Councilor, professor work to create arts corridor through Roxbury

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City Councilor Tania Fernandes Anderson and professor Lily Song stared happily at yet another large brick wall on Dudley Street, probably the fourth or fifth of the day that’s seized their attention.

“What a great canvas,” Fernandes Anderson said of the bland side wall gazing back at them.

It’s a thought process they’re applying to a whole 3-mile stretch of roads in the heart of Boston, one that snakes from the to-be-designated “Jazz Square” in the South End through Roxbury and to Grove Hall — a path they’re calling “the ARTery” that’s meant to beautify long-disinvested-in stretches of heavily minority neighborhoods with an eye on improving life for locals and bringing in new business.

The corridor is a multipart idea that will need city buy-in, though Fernandes Anderson said the city departments she’s been in contact with have been more than receptive.

Fernandes Anderson, a freshman district councilor who represents the area, and Song, a Northeastern professor, partnered together last year on the initiative that the pair expect to gain steam in the coming weeks and transform the area in the next year or two.

They envision murals on many of those empty walls, eye-catching facades drawing people to storefronts, public art adorning the sidewalks and parks, and vacant lots turned into gathering places, all under a unified branding for an arts corridor.

“There’s so many different kinds of talent here and this would be a way to bring it together,” Song said.

Both said they want local artists and that the art should represent the mix of cultures of the people who live in the area.

“It’s the diaspora come to life,” said Fernandes Anderson, who at a moment’s notice will prompt a listener with “Imagine …” and wax poetic on locals and outsiders alike enjoying the food, arts and outdoor life in her vision of the area.

“It’s a real true melting pot” she said. “That’s what Roxbury is.”

Both women say there’s an inherent balancing act to be struck here. They want to help local businesses, both by improving foot traffic in the area and by drawing people from around the city and from outside. But while they want it to appeal to tourists and outsiders, it’s not supposed to be just catering to them.

The changes should, in the pair’s estimation, be aimed at making this a safer, more appealing place to walk around for residents and help the existing local businesses remain in place, as Song said, before they’re priced out.

Plenty of parts of town have been subsumed by the gentrifying swanky restaurant chains and expensive condos, and they want to stop Roxbury, long one of the core neighborhoods for Black Bostonians — both from generational families and recent immigrants alike — from meeting such a fate.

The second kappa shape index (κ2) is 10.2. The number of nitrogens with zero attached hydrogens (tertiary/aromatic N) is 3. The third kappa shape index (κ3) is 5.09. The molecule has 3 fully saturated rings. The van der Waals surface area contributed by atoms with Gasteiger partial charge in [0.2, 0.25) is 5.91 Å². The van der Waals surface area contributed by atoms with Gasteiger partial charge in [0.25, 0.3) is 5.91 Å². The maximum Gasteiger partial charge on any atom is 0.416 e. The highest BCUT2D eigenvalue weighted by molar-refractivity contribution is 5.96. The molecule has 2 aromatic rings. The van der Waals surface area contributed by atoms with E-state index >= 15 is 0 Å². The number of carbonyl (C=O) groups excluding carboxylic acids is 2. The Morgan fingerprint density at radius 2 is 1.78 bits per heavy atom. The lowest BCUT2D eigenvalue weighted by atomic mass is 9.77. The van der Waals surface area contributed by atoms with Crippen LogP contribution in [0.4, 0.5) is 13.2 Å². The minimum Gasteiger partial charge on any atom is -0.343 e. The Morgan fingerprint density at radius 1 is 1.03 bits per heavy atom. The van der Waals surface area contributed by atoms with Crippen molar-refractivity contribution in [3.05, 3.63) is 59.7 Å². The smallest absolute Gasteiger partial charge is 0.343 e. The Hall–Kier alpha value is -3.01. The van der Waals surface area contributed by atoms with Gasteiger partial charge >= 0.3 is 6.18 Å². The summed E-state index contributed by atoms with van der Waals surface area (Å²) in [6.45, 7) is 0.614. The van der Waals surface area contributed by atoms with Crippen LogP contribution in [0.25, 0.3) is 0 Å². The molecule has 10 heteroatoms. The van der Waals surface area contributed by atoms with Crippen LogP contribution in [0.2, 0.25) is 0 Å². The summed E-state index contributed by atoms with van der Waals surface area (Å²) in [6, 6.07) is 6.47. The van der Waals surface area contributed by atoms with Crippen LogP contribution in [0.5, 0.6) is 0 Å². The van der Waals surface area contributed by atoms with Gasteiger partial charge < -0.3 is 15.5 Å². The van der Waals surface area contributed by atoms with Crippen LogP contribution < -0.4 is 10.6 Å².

“It’s a community revitalization plan,” Song said. “It’s an anti-displacement strategy, basically, for local businesses.”

The route would start at the corner of Columbus and Massachusetts avenues in the South End — the future Jazz Square — before snaking down Northampton, Shawmut, Melnea Cass and Washington to Roxbury’s Nubian Square. From there, it hangs left on Dudley before zipping down Blue Hill Avenue to Grove Hall.

The council approved a resolution in May naming the ARTery. Now the rubber hits the road.

On a sunny day this week, Fernandes Anderson, Song and Song’s research assistants, Sushant Kumar and Beyer Bullard, started around Nubian Square and trotted down Dudley Street, stopping in at various local bodegas, restaurants and other storefronts on a stretch of the corridor.

Visits largely went the same when the owner was there. Fernandes Anderson would give a spiel in either English or Spanish about how they were looking to beautify the area, and if the owner would be interested in the city replacing their unappealing outside metal security gate with one that was inside the windows and, hopefully, a bit more attractive.

It’s a straightforward step one in outreach to to the shopkeepers — who didn’t look a gift horse in the mouth and, after a few prudently probing questions about whether the new grate would really be free, happily acquiesced.

“Wonderful — absolutely wonderful,” Mariama Jalloh, a Sierra Leonean immigrant running Jalloh’s African Market, a corner store, said as she cleaned. She added to Fernandes Anderson, “That’s some good work that you guys are doing.”

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